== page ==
Mar 26, 2007

Committees – Procedure Committee – Report

COMMITTEES – Procedure Committee – Report

Debate on the Speaker’s response to the report of the Standing Committee on Procedure Media coverage of House proceedings, including the chamber, Main Committee and committees and to its recommendations

26 March 2007

Mr ALBANESE (Grayndler) (4.28 p.m.)—I rise to make a contribution to this debate on the Speaker’s response to the report of the Standing Committee on Procedure Media coverage of House proceedings, including the chamber, Main Committee and committees and to its recommendations. As Manager of Opposition Business—and I did not have this position at the time of the inquiry by the committee—I am pleased to have the opportunity to respond to the report in this debate. Access of the media to the proceedings of our national parliament is an important issue. It is how Australians in their homes and in their workplaces find out what happens in the House of Representatives. It is also the case that in 21st century Australia the media has a seemingly insatiable demand for content. Of course, we have seen new media develop in terms of technological change, and therefore the guidelines regarding access to the House proceedings need to reflect that change and continue to facilitate the access that they were designed to give.

The competing interest is of course in ensuring that the House of Representatives is not damaged by a level of access that dilutes the public’s ability to focus attention on the proceedings there. It is also important to protect the integrity of the House and to prevent the media from needlessly focusing on elements of parliamentary proceedings not relevant to its business. It is of course a right the media demands and a right, which I respect, to determine what is and is not relevant. Certainly, one can understand the frustration of some sections of the media. It is a frustration that we as the opposition have also felt from time to time, when photographic records of important business in the House have been kept out of the media by outdated guidelines.

As the Manager of Opposition Business I want to go through the recommendations of the Procedure Committee and give a response to the Speaker’s response, if you like. There are six recommendations in the report. The first recommended updating previous resolutions to reflect current House arrangements and asserting the authority of the Speaker in administering guidelines for media access. There is no response from the Speaker to that recommendation.

Recommendation 2 was for a modernisation of the language to recognise the change from film to digital technology. It also recommended removing words from the preamble to the guidelines which concern media responsibility and the Speaker’s authority in relation to disallowing the publication of photographs which impact on the dignity of the House. The Speaker’s response is that the guidelines were amended in October 2005 to partially reflect this recommendation. Recommendation 3 was that the Speaker introduce a 10-week trial to extend automatic photographic permission for ministerial statements, MPIs, divisions and adjournment debates. This trial has been going on since 26 February and it is being done on the basis that any photographer accessing the House at that time inform the Serjeant-at-Arms when he or she enters the gallery.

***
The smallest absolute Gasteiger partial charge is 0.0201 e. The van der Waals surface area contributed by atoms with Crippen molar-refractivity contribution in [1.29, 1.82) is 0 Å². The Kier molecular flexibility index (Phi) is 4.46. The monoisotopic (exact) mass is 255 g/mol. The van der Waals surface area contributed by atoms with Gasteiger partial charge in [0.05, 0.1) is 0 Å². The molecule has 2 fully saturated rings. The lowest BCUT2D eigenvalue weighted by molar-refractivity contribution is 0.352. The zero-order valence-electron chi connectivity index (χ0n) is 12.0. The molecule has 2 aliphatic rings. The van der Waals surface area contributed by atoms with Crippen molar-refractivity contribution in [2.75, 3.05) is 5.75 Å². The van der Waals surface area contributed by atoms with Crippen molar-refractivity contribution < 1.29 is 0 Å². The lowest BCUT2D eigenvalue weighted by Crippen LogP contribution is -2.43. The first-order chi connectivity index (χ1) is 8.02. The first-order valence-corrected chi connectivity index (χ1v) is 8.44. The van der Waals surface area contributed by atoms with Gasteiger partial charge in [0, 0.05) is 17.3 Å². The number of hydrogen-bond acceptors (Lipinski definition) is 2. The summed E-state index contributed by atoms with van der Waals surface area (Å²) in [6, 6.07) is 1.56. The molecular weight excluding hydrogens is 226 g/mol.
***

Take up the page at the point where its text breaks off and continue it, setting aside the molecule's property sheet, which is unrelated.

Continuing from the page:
Recommendation 4 was that television bureaus be provided with access to isolated feeds produced by Department of Parliamentary Services broadcasting staff on request. The Speaker has not agreed to that recommendation on the basis that isolated feeds are already provided to bureaus on request but that the production of the official broadcast should be considered first before other media interests. Recommendation 5 was that the Press Gallery Committee consult with DPS staff to improve access to different camera feeds from the House. It recommended that the committee evaluate any new arrangements after they had been in operation for six weeks. The Speaker has broadly supported that recommendation; however, he has reserved the right to approve a trial of any changes to the current arrangements. Recommendation 6 was that the Department of Parliamentary Services install cameras in the House of Representatives committee rooms to allow increased television coverage. The Speaker has broadly supported that recommendation but has asked the Department of the House of Representatives to examine that.

The recommendations of this report, we believe, are fairly innocuous. It is appropriate, I think, that there be access to the House, and certainly, in relation to recommendations 5 and 6, I think that we do need to have more concrete action considered. This is a process that has now gone on for several years. It is more than a couple of years old. We now have recommendations from the Speaker that we are debating here in the chamber for the first time. Certainly, the opposition would welcome feedback from the media as to how we might improve the guidelines if the current process does prove to be inadequate for dealing with their legitimate concerns. I will leave my remarks there, on that note.